The property tax system
This is a description of the basics of Minnesota’s property tax system. Local governments will collect just over $11 billion in 2023 to help fund the services of schools, counties, cities, townships, and special districts. The state also collects property tax from certain seasonal and commercial properties.
One of the challenges of trying to understand this system is the complex array of terms involved. A glossary at the end of the page has short definitions of key terms.
Assessment and classification
The property tax system is a continuous cycle, but it effectively begins with local assessors estimating property market values. Assessors try to determine the approximate selling price of each parcel of property based on current market conditions.
A property class is also assigned to each parcel of property based on the use of the property. For example, property that is owner-occupied as a personal residence is classified as a residential homestead.
The classification is important because the Minnesota system assigns a weight to each class of property. Generally, properties associated with income production (e.g., commercial and industrial properties) have a higher classification weight than other properties.
The tax capacity of each parcel is a percentage of each parcel’s market value.
That is: [parcel market value] * [class rate] = [parcel tax capacity]
For example, a $75,000 home classified as a residential homestead has a class rate of 1.0% and therefore a tax capacity of $75,000 x .01 or $750.
The next step is to determine each local unit of government’s property tax levy. Each year, the city, county, school district, and any special property taxing authorities must establish how much property tax they want to collect in the following year by Dec. 28.
For cities, the property tax levy is set after the consideration of all other revenues, including state aids like local government aid (LGA).
That is: [city budget] – [all non-property tax revenues] = [city levy]
For many cities within the seven-county Twin Cities metropolitan and on the Iron Range, the levies are reduced by an amount of property tax revenue derived from the metropolitan and range area fiscal disparities programs.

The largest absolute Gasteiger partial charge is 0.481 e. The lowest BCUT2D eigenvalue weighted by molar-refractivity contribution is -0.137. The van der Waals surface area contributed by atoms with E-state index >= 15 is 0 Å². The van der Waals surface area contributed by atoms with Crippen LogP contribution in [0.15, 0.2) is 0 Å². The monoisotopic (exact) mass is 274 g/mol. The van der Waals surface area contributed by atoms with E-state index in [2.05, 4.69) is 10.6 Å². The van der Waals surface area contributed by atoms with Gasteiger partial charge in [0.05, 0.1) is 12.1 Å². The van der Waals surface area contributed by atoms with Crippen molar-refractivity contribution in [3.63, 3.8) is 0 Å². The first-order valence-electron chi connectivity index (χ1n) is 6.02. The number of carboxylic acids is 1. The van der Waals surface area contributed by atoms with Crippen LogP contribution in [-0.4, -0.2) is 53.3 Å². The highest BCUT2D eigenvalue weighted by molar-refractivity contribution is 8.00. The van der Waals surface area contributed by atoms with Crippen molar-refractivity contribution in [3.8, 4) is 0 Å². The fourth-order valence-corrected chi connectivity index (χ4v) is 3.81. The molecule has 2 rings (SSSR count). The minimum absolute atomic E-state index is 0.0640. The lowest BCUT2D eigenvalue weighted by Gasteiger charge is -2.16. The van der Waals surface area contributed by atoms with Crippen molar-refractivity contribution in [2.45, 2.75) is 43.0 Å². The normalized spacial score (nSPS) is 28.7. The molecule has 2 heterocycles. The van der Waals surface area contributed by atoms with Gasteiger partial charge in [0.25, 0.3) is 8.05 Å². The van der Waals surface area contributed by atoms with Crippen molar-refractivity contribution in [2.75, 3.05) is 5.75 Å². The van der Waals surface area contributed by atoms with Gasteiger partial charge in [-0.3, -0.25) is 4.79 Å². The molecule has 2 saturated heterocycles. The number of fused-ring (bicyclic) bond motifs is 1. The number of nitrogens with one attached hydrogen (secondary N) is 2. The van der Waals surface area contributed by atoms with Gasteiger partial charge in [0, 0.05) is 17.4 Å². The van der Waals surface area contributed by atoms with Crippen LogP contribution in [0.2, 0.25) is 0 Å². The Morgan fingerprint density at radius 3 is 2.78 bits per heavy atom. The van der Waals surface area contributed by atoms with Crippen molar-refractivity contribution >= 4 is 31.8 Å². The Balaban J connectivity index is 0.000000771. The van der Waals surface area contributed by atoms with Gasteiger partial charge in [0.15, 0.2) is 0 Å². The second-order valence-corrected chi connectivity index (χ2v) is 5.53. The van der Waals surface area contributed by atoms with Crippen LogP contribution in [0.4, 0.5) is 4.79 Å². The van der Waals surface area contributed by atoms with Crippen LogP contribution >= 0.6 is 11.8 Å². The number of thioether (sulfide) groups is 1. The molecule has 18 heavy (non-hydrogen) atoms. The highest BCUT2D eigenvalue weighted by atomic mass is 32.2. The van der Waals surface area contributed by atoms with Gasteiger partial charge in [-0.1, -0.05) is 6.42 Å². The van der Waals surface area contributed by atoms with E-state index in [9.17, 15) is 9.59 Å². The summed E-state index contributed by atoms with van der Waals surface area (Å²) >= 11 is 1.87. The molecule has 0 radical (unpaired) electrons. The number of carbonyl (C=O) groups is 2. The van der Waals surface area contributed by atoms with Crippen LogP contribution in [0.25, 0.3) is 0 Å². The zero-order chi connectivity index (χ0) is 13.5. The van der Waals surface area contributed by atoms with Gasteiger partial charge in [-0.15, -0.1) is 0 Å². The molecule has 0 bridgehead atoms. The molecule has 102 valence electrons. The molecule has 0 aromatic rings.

Local tax rates
Local governments do not set a tax rate. The tax rate is a function of the levy and the total tax base. To compute the local tax rate, a county must determine the total tax capacity to be used for spreading the levies. The county:
- Aggregates the tax capacities of all parcels within the city.
- Makes several adjustments to this total because not all tax capacity is available for general tax purposes.
The result of this calculation is the taxable tax capacity, which is used to determine the local tax rates.
The county calculates the city tax rate by dividing the city levy (minus the fiscal disparities distribution levy, if applicable) by the taxable tax capacity.
That is: [city levy] / [taxable tax capacity] = [city tax rate]. The tax rate is expressed as a percentage.
This same calculation is completed for the county based on the county’s levy and tax base, the school district, and all special taxing authorities. The sum of the tax rates for all taxing authorities that levy against a single property produces the total local tax rate. The county uses the total local tax rate to determine the overall tax burden for each parcel of property.
Parcel tax calculations
The property tax bill for each parcel of property is determined by multiplying the parcel’s tax capacity by the total local tax rate.
That is: [parcel tax capacity] * [total local tax rate] = [tax capacity tax bill]
The tax statement for each individual parcel itemizes the taxes for the county, municipality, school district, and any special taxing authorities.
To complicate the tax calculations, voter-approved referenda levies are applied to the market value of each parcel, not tax capacity. As a result, each identically valued parcel, regardless of the property’s use, pays the same amount of referenda taxes (with the exception of certain agricultural and seasonal recreational properties, which are exempted from referenda taxes).
- [parcel market value] * [market value tax rate] = [market value tax bill]
- [tax capacity tax bill] + [market value tax bill] = [total tax bill]
Typically, only a handful of counties and cities collect these referenda levies. Most school districts do so.
State property tax
The state collects property tax on all commercial, industrial, seasonal recreational, and utility real property. The proceeds are deposited in the state general fund.
Property tax credits
Several tax credits for various types of properties are available in certain instances. These amounts are subtracted from the overall taxes for each parcel to determine the net tax bill for the individual owner. Minnesota provides additional property tax relief directly to individual homeowners, cabin owners, and renters through the circuit breaker and the targeting refund programs.
Property tax intricacies
The technical details of computing property taxes mask many other intricacies of the property tax system.
Over time, the system has become more complex and difficult for taxpayers to understand. Local officials must frequently explain how the system works and can only control local levy decisions. They have no direct ability to modify the overall structure of the tax system.